"My tears have been my meat day and night." Salt meats, but healthful to the soul. When a man comes to tears, constant tears, plenteous tears, tears that fill his cup and trencher, he is in earnest indeed. As the big tears stand in the stag's eyes in her distress, so did the salt drops glitter in the eyes of David. His appetite was gone, his tears not only seasoned his meat, but became his only meat, he had no mind for other diet. Perhaps it was well for him that the heart could open the safety valves; there is a dry grief far more terrible than showery sorrows. His tears since they were shed because God was blasphemed, were "honourable dew," drops of holy water, such as Jehovah putteth into his bottle. "While they continually say unto me, Where is thy God?" Cruel taunts come naturally from coward minds. Surely they might have left the mourner alone; he could weep no more than he did - it was a supererogation of malice to pump more tears from a heart which already overflowed. Note how incessant was their jeer, and how artfully they framed it! It cut the good man to the bone to have the faithfulness of his God impugned. They had better have thrust needles into his eyes than have darted insinuations against his God. Shimei may here be alluded to who after this fashion mocked David as he fled from Absalom. He roundly asserted that David was a bloody man, and that God was punishing him for supplanting Saul and his house; his wish was father to his thought. The wicked know that our worst misfortune would be to lose God's favour, hence their diabolical malice leads them-to declare that such is the case. Glory be to God, they lie in their throats, for our God is in the heavens, ay, and in the furnace too, succouring his people.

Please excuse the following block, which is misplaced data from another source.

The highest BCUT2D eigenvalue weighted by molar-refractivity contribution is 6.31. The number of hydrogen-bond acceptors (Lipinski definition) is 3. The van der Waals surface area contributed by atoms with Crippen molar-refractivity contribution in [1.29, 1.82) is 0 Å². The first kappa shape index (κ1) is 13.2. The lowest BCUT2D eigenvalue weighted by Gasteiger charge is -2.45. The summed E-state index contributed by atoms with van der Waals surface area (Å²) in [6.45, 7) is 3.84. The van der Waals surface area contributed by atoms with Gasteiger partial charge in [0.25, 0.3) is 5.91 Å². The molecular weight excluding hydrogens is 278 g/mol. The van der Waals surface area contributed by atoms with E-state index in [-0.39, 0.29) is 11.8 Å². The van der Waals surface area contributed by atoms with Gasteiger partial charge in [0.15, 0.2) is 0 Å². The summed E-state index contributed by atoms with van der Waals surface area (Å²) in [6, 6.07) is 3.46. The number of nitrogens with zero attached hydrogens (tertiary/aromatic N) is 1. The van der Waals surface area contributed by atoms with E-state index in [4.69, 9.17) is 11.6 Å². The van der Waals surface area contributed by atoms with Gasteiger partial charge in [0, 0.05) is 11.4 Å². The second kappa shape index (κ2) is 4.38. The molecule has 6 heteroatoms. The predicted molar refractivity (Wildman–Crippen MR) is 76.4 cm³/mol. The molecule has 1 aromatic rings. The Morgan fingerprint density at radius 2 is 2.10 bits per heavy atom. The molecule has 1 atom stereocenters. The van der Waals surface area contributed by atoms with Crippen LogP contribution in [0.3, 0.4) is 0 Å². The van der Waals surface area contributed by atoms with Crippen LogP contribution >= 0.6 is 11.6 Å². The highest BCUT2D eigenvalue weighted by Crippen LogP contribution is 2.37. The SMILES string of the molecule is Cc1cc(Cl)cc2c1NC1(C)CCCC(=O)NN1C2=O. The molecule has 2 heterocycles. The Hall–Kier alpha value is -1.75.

Psalm 42:4